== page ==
Interaction and collaboration tools and strategies for language and content learning in innovative contexts.
This toolkit, designed with K-12 language educators (English language, dual language, and world languages) in mind, provides a collection of effective protocols for student interaction and collaboration embedded in and connected with strategies and tasks for each of the three modes of communication (Collaborative or Interpersonal, Interpretive, and Productive or Presentational).
As they plan their lessons, educators can visit each of the three modes of communication sections to select high-leverage strategies aligned to their instructional purpose. In each of these sections, educators can find examples of standards-aligned tasks and strategies that can be implemented in a variety of programs (English language development, dual language and world languages) and instructional contexts (in-person, virtual, and hybrid). Within each strategy, teachers can find practical ideas and suggestions to make their lessons more interactive by embedding student-to-student interaction protocols throughout. Teachers can also visit the Scaffolding section for additional ideas, tools, and resources.
In the List of Interaction Protocols section educators can find detailed descriptions of each protocol featured in this resource, in addition to recommendations for implementation. The protocols selected are varied depending on the instructional purpose, the number of students involved, the degree of structure required, etc. There is also a range in the complexity of implementation to allow teachers to select protocols that they wish to try in their classroom depending on their professional experience, instructional goals, and student instructional needs and readiness.
How do we create the optimal classroom environment where student engagement and collaboration, meaningful authentic interactions, and risk-taking become powerful catalysts for learning?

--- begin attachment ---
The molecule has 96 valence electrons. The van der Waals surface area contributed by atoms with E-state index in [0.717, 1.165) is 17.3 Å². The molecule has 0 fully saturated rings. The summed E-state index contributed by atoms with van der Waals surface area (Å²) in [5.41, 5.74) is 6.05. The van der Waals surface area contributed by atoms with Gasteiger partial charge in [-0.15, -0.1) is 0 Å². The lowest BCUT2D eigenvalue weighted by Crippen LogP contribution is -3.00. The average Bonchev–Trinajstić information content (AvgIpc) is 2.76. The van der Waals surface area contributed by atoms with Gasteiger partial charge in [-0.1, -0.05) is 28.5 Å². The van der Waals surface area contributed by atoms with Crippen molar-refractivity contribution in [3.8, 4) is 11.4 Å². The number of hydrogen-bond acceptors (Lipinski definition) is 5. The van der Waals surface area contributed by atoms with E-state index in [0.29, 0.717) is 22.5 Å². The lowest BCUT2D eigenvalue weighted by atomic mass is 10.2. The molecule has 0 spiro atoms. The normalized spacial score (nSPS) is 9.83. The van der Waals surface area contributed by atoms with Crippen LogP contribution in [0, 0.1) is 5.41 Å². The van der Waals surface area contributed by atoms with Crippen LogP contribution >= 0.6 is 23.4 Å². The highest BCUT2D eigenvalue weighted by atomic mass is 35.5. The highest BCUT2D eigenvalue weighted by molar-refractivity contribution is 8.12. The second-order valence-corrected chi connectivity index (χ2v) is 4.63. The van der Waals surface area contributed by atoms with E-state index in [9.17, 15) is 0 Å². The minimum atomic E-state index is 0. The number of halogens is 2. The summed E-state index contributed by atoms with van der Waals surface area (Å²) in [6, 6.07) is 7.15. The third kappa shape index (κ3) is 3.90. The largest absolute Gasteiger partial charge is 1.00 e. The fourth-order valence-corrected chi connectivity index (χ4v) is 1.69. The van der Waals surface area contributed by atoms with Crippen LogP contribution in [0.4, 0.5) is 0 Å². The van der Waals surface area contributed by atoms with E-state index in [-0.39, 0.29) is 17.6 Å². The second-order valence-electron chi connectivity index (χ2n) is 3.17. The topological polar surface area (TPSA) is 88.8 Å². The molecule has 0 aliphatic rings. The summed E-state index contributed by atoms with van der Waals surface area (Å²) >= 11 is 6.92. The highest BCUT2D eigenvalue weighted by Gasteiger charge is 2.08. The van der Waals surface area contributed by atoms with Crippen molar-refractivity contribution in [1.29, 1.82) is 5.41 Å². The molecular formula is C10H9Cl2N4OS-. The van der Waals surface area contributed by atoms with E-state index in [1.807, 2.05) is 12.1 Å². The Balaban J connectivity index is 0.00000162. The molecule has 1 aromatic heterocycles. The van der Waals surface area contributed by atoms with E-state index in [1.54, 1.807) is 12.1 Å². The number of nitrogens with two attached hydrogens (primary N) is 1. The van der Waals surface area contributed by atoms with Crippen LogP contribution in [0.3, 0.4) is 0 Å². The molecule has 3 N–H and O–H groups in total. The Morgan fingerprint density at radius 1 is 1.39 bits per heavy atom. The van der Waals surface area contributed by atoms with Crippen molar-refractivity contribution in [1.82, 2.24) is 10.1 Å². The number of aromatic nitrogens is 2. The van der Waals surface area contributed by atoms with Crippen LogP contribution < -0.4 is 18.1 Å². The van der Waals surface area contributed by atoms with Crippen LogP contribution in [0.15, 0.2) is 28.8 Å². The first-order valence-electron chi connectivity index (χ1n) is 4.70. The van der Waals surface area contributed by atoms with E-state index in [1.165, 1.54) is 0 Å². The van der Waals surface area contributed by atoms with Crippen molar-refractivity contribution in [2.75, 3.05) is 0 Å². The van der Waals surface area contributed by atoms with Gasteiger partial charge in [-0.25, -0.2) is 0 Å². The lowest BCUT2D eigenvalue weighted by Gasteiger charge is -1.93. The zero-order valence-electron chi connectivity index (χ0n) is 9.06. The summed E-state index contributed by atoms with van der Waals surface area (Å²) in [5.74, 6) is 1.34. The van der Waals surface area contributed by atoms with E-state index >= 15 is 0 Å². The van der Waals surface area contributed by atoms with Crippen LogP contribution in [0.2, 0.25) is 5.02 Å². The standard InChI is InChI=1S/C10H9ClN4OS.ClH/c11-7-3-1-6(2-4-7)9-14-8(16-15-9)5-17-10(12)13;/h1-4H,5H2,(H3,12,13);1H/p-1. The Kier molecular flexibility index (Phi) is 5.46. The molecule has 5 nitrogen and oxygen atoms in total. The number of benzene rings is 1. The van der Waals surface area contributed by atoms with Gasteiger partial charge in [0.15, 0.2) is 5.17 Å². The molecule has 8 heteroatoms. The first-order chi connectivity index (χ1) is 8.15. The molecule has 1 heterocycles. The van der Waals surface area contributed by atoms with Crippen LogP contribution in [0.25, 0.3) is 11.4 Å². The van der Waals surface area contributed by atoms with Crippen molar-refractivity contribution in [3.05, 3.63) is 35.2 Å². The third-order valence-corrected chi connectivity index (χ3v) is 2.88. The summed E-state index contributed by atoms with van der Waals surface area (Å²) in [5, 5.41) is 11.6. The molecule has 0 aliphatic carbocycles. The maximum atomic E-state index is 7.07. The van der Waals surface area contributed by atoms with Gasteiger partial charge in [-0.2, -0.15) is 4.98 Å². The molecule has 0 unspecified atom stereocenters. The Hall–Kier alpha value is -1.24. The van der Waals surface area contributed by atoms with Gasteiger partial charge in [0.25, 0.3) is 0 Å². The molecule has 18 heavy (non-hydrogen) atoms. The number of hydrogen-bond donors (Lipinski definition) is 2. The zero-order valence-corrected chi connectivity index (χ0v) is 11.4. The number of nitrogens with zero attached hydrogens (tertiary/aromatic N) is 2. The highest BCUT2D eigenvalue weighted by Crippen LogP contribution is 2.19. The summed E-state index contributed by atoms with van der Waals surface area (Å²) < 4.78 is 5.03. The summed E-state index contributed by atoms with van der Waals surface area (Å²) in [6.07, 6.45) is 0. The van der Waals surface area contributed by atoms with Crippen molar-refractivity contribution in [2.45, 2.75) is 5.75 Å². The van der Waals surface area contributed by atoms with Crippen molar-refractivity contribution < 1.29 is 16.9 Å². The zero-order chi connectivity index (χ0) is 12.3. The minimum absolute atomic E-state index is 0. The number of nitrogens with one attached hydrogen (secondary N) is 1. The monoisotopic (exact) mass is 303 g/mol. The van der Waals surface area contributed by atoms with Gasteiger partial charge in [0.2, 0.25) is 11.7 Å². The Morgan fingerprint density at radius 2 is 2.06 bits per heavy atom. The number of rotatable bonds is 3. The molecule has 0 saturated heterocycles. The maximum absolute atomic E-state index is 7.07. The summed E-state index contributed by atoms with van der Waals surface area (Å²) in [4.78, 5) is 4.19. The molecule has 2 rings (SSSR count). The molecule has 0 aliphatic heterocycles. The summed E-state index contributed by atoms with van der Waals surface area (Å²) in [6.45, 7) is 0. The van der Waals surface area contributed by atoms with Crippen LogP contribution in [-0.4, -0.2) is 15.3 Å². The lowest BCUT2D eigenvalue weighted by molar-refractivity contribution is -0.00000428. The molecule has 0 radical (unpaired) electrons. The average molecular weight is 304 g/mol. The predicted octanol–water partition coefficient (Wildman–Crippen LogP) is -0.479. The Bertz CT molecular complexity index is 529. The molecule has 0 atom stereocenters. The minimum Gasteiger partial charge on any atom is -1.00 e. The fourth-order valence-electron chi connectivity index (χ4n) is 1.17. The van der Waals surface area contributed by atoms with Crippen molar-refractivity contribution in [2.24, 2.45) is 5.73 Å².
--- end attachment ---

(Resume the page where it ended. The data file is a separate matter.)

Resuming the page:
Andrew Wilkinson, a British educator, first coined the term oracy in 1965 to refer to the fluent, confident, and correct use of the standard spoken form of one's native language, which Wilkinson felt was neglected in educational programs. The definition of oracy has evolved from Wilkinson’s conceptualization; however, oracy is still an area that requires more attention in the classroom than what it is currently given.
The British organization Voice 21 considers that oracy deserves as much attention as literacy or numeracy in educational contexts. It’s definition is as follows:
Oracy is the ability to articulate ideas, develop understanding, and engage with others through spoken language. — Peter Hyman, Voice 21
How to use the Oracy toolkit for planning
Modes of Communication
Find ideas for how to support your students in understanding, interpreting, and analyzing what they hear, read, or view.
Collaborative or Interpersonal Mode
Find ideas for how to support your students in interacting, collaborating, and negotiating meaning.
Engagement and Interaction
In this section educators can find detailed descriptions of each interaction protocol featured in this resource, in addition to recommendations for implementation.
This content is made possible by a grant from the California Collaborative for Educational Excellence (CCEE).
The Oracy Toolkit resources were produced by the San Diego County Office of Education, MEGA Department (2021). The digital resource was produced by the San Diego County Office of Education, Innovation Division (2021).